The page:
However, while convenient and efficient, conducting business functions from a personal device often undermines control over the types of sites and apps used by employees. This in turn potentially exposes corporate data to information-stealing malware. Meanwhile, malware that can be transmitted via attachments to employee workstations can just as easily be transmitted via mobile devices – and what’s more, many mobile devices aren’t equipped with security solutions aimed at detecting infected documents. Thus, malware from infected documents successfully downloaded on a company mobile device will have the same access to sensitive information as it does on the corporate network. While the ability to send attachments via mobile devices might be a requirement for some, it’s best to determine for whom this function is an absolute necessity, and then restrict it to employee workstations for everyone else.

  • Allow only the file-types and functional items that users need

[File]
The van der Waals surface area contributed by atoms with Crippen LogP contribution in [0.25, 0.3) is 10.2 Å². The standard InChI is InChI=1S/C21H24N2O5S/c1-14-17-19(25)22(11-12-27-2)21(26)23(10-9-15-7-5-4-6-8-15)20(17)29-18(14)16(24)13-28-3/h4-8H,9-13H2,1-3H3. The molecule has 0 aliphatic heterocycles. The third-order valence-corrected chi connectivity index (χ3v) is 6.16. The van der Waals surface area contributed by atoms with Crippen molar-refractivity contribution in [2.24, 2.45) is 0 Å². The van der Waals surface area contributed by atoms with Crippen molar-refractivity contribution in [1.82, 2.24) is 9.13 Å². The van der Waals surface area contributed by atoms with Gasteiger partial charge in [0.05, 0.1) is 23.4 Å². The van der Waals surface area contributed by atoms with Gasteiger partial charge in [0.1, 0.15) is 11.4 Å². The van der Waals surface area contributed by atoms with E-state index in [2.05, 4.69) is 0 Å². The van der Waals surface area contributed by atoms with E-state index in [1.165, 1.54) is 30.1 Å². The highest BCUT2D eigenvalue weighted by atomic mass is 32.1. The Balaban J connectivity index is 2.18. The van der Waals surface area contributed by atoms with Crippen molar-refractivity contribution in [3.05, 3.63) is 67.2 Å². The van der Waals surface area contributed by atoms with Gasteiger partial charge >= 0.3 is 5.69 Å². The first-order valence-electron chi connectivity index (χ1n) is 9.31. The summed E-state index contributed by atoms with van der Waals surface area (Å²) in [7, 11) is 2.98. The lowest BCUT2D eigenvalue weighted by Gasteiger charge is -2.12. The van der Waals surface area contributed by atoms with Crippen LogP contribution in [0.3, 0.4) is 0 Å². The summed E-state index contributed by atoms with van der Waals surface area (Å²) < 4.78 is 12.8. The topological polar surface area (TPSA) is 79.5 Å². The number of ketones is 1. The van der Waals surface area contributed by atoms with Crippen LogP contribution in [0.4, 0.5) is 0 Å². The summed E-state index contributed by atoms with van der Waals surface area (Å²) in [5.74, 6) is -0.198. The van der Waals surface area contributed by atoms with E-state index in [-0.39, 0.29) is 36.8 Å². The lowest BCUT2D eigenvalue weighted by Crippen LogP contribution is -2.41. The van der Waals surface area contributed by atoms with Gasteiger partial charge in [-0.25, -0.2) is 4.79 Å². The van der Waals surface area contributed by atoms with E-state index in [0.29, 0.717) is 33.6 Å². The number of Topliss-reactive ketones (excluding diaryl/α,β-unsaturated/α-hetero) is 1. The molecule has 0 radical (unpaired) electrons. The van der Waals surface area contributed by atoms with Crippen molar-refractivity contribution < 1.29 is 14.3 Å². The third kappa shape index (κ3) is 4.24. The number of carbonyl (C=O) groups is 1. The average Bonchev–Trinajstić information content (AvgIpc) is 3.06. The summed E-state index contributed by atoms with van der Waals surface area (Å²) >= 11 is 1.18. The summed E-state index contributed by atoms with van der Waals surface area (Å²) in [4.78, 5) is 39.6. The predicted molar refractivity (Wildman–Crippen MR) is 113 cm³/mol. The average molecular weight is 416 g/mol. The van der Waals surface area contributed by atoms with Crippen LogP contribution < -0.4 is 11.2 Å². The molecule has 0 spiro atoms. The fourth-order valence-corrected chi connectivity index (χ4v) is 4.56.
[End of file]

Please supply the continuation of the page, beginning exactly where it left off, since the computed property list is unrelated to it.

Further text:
Ultimately, organisations need to reduce the risk of a single employee opening up their whole organisation to a malware attack. Among other things, that means carefully determining the kinds of file-types and functional items that employees actually need in order to do their jobs.

There needs to be a full and careful assessment of all the variables, including potential threats employees are exposed to when receiving specific attachments, followed by a decision about the functions the business needs to operate productively. This includes, for example, which departments actually need audio, video or macros, JavaScript or embedded links in the documents they receive. If certain departments, groups or individuals don’t require these functions, reduce the risk by setting appropriate restrictions. Creating policies that prevent users from exposing the company to threats while maintaining business continuity takes the maximum amount of risk off the table.

It is difficult to achieve 100 per cent employee compliance with any set of security procedures, but if an organisation follows these tips and uses technology to ensure that only the “known good” is admitted to the system, it will hugely increase its level of protection.